Also see the Department of State’s Trafficking in Persons Report at www.state.gov/j/tip/rls/tiprpt/.
c. Prohibition of Child Labor and Minimum Age for Employment
The law prohibits children younger than age 14 years from working. By law at age 14 children may work a maximum of 30 hours per week, with parental and government permission, to acquire vocational training and work experience. At age 15 children may conclude an employment contract with permission from parents or guardians. According to a Ministry of Labor and Social Protection order, children younger than age 18 may not work in hazardous occupations such as mining and construction; engage in arduous work; serve as child jockeys during the winter (children may be jockeys beginning at seven years during other seasons); participate in cultural, circus, or folk art performances at night; work in businesses that sell alcoholic beverages; or engage in roadside vending.
Authorities reported employers often did not follow the law, requiring minors to work in excess of 40 hours per week and paying them less than the minimum wage.
The criminal code’s child protection provisions cover hazardous child labor, which is punishable by a maximum one year in prison. Persons who involved children in “vagrancy and beggary” are subject to a maximum five years’ imprisonment. The government did not effectively enforce the law; there were no government prosecutions or convictions of forced child labor during the year.
There was no government funding for programs to prevent child labor and support employment of adult family members.
Child labor, including cases of forced child labor, was suspected in many sectors, including the hotels and restaurants, in manufacturing, petty trade, scavenging and forced begging, event or street contortionism (a local art form), and the illicit sex trade (see section 6, Children). In the year to November, the FCYDA and the General Agency for Specialized Inspection (GASI) conducted child labor inspections, including at artisanal mining sites, public markets, service centers, dumpsites, construction and transportation sites, and on farms. Following the inspections, FCYDA and GASI reported there were 495 children working in the informal sector (20 in artisanal mining, 82 at public markets, 12 at dumpsites, 14 at construction and transportation sites, and 367 in farming). Of these 495 children, 83 were girls, 236 had dropped out of school, and 27 were engaged in hazardous labor, including 15 in sorting and packing fluorspar.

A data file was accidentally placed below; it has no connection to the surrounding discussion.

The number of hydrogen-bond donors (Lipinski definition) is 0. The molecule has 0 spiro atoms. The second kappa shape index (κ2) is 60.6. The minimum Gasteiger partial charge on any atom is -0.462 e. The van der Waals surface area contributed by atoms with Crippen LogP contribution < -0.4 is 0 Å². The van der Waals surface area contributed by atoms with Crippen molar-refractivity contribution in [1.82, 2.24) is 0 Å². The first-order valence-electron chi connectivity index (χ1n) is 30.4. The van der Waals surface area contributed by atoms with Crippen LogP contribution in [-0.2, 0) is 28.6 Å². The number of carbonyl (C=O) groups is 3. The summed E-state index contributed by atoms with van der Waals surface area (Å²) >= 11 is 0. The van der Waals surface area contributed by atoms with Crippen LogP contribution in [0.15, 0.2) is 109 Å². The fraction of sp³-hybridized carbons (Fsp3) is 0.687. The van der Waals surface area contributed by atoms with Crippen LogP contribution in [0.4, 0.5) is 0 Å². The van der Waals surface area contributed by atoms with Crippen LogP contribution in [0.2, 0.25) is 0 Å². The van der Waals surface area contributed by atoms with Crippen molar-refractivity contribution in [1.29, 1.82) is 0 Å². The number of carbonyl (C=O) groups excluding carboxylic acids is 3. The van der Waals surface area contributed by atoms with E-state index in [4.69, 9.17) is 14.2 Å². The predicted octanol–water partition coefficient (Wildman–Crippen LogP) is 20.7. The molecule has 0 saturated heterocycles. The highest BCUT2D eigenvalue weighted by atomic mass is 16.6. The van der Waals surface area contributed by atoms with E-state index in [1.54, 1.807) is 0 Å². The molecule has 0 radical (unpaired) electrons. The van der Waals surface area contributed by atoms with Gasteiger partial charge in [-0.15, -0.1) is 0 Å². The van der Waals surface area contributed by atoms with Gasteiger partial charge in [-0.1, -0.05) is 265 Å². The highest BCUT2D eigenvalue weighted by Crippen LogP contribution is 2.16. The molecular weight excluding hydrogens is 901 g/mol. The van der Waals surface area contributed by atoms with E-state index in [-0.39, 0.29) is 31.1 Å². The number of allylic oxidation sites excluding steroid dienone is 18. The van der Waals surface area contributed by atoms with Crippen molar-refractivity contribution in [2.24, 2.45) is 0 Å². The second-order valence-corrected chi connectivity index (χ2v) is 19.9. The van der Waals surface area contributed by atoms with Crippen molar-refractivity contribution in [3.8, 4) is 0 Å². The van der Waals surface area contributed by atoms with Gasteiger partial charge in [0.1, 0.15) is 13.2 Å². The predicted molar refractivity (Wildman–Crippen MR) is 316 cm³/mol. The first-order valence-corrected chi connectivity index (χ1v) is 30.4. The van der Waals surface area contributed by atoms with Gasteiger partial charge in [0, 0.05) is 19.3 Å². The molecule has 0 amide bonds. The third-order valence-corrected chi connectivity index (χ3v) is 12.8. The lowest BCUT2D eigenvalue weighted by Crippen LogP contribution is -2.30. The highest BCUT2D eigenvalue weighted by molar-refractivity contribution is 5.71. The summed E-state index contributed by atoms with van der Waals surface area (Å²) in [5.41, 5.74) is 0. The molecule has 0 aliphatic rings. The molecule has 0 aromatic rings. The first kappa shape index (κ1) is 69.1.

International organizations continued to express concern about child jockeys in horseracing. Children commonly learned to ride horses at age four or five years, and young children traditionally served as jockeys during the annual Naadam festival, where races ranged from two to 20 miles. According to GASI, 28,889 child jockeys (of whom 20 were younger than the required minimum of seven years) raced during the year. Although the government in 2016 prohibited child jockeys from working from November 1 to May 1, in 2017 it amended this prohibition to apply only to “winter.” The NHRC, NGOs, and human rights activists criticized this change because the provision is vague and allows child horse jockeys to work as early as January. Despite the “winter” ban, during just one horse race early in the year, 24 children fell from horses and five children lost consciousness. In January the government decreed 12 as the minimum age for child jockeys in “spring” races (races that occur after the annual Lunar New Year and before June 1). Also in January, eight of 21 provincial governors banned child jockeys from racing from November 1 to May 1.
Regulations also require adequate headgear and chest protection, but despite greater government and public attention to safety, enforcement was inconsistent. For example, GASI reported that of the 28,889 child jockeys, 336 lacked helmets, 513 did not have sufficient equipment, and 1,174 did not have insurance coverage. Observers reported sufficient compliance with safety regulations at national races (but less compliance at community and regional events). The FCYDA and GASI maintained a database to register all jockeys participating in officially sanctioned national and local races. The FCYDA collected biometric information to better track jockeys and prevent children younger than seven years from working as jockeys.
d. Discrimination with Respect to Employment and Occupation
The law prohibits discrimination in employment and occupation based on nationality, language, race, age, gender, sexual orientation, sex or marital status, social origin or status, wealth, religion, ideology, education, or medical status. It also prohibits employers from refusing to employ a person with disabilities but provides broad exceptions, applying “unless the condition of such person prevents him from performing a specified activity or would otherwise be contrary to established working conditions at the workplace.” The law prohibits employers from refusing employment to or dismissing an individual diagnosed with HIV/AIDS, unless the condition makes it difficult to perform job duties. The law also prohibits women from working in occupations that require heavy labor or exposure to chemicals that could affect infant and maternal health.
The government enforced the law in a limited manner, and discrimination occurred in employment and occupation based on sex and disability, as well as on sexual orientation, gender identity, and HIV status.
The law charges employers with taking steps to prevent sexual harassment in the workplace, including by establishing internal rules about sexual harassment and the redress of complaints, but provides no penalties. The NHRC reported poor knowledge of the law’s sexual harassment provisions among both employers and employees.